Use Rsync to Back up Data over Network
For secure data backup over the network, rsync uses SSH for transfers. Your server needs to be set to allow SSH connection.
Once you manage to connect to the remote machine over SSH, you can start backing up your data to a location on that machine.
For example, to back up Dir1 to backup on another machine over the network, enter:
rsync -av /home/test/Documents/Dir1 [email protected]:/home/test/backup
The output lists the directories and files rsync transferred to another machine.
You can check if the files really are on the remote server:
If you are connecting for the first time, you will need to enter your password and confirm when you get a prompt. There is no need to enter a username for remote transfers if you want to connect as the current user.
Note: You can evade entering a password every time you want to back up data with rsync over SSH. Set up SSH key-based authentication, and you will be able to use passwordless login to the remote machine.
The example we used here assumes that SSH uses the default port. If you need to specify a different port for the SSH connection, use the
-e flag and enter SSH options.
To specify port 4455, for example, run the above command in this format:
rsync -av -e 'ssh -p 4455' /home/test/Documents/Dir1 [email protected]:/home/test/backup
When needed, you can delete the source files after you transfer them to another location.
Compress Data when Backing up with Rsync
To save some space, you can compress your data before transferring it to another location. You can use rsync’s built-in option to compress data, or you can use a different tool to do that before running rsync.
To compress data during transfer, use the
-z switch with your
rsync -avz /home/test/Documents/Dir1 [email protected]:/home/test/backup
Another option is to use the
zip command to zip your files or directory and then run
rsync. In our case, we will zip Dir1 into Dir.zip:
zip /home/test/Documents/Dir1.zip /home/test/Documents/Dir1
Then transfer that file to another location:
rsync -avz /home/test/Documents/Dir1.zip [email protected]:/home/test/backup
Now, you have a zipped copy of your directory on a remote server. You can also do this for local transfers if you want to have a backup on another drive or partition.
This tutorial showed you how to back up data using rsync both locally and over a network. Take caution when using this tool and make sure you do a dry run if you are unsure about the rsync options you want to use.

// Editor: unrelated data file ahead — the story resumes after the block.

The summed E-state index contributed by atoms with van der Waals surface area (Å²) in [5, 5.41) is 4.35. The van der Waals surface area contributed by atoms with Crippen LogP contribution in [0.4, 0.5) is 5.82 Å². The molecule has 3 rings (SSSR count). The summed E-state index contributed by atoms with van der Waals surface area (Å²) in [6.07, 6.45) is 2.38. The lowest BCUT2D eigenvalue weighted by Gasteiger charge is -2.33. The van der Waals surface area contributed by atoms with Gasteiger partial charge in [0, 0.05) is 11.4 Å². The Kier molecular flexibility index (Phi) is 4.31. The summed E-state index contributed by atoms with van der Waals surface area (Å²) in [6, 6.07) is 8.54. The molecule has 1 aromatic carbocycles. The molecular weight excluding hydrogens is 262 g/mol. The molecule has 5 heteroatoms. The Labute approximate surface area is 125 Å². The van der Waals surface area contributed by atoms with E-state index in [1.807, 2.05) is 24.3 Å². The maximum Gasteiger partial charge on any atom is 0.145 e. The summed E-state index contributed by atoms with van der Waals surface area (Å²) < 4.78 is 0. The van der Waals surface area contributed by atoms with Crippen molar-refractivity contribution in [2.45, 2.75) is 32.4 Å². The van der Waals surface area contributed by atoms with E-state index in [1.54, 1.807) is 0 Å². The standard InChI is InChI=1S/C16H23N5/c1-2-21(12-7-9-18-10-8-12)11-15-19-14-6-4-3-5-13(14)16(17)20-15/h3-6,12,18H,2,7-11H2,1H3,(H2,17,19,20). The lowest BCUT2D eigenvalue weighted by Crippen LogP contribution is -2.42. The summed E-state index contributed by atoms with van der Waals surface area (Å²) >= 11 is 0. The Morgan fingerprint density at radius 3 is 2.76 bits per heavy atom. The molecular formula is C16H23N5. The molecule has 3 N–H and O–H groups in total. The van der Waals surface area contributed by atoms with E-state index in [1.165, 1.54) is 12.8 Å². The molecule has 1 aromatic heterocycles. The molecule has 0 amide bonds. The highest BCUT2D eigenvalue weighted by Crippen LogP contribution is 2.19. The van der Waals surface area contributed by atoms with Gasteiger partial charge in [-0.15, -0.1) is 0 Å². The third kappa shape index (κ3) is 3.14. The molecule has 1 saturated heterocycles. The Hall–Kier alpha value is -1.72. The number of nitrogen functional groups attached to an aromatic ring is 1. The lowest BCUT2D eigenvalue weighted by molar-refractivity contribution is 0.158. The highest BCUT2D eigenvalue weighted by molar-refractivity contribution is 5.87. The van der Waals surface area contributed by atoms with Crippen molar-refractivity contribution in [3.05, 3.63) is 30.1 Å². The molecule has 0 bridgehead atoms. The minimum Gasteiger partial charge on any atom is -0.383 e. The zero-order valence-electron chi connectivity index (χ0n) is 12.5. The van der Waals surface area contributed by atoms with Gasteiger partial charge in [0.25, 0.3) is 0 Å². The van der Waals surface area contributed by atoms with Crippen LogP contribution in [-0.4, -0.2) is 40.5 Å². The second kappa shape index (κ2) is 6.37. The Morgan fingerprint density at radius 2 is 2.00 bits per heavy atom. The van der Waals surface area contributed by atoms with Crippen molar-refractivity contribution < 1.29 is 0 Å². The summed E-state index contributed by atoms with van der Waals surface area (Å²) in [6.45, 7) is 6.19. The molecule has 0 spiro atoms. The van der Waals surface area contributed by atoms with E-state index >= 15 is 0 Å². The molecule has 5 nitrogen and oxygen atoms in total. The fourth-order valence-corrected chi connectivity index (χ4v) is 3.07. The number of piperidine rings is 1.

You can check our other guides for more rsync examples or you can learn how to exclude files and directories with rsync.
How to Use rsync to Back up Data
Backing up data is an important part of any computer user’s routine. It’s essential to have a reliable backup system in place to ensure that your data is safe and secure. One of the most popular and reliable methods of backing up data is to use the rsync command. Rsync is a powerful tool that can be used to quickly and easily back up data from one location to another.
What is rsync?
Rsync is a command-line utility that is used to synchronize files and directories from one location to another. It is a powerful tool that can be used to back up data from one computer to another, or from one server to another. It can also be used to synchronize files between two different computers or servers.
How to Use rsync
Using rsync is relatively simple. The basic syntax for the command is:
rsync [options] source destination
The source is the location of the files or directories that you want to back up, and the destination is the location where you want to store the backup. You can also specify additional options to customize the backup process.
Common rsync Options
There are a number of options that you can use with rsync to customize the backup process. Some of the most common options include:
- -a: Archive mode. This option will preserve the permissions, ownership, and timestamps of the files and directories that are being backed up.
- -v: Verbose mode. This option will display detailed information about the files and directories that are being backed up.
- -z: Compression. This option will compress the data before it is transferred, which can help to reduce the amount of time it takes to complete the backup.
- -h: Human-readable output. This option will display the output in a more readable format.
Rsync is a powerful tool that can be used to quickly and easily back up data from one location to another. It is a reliable and efficient way to ensure that your data is safe and secure. By using the various options available, you can customize the backup process to suit your needs.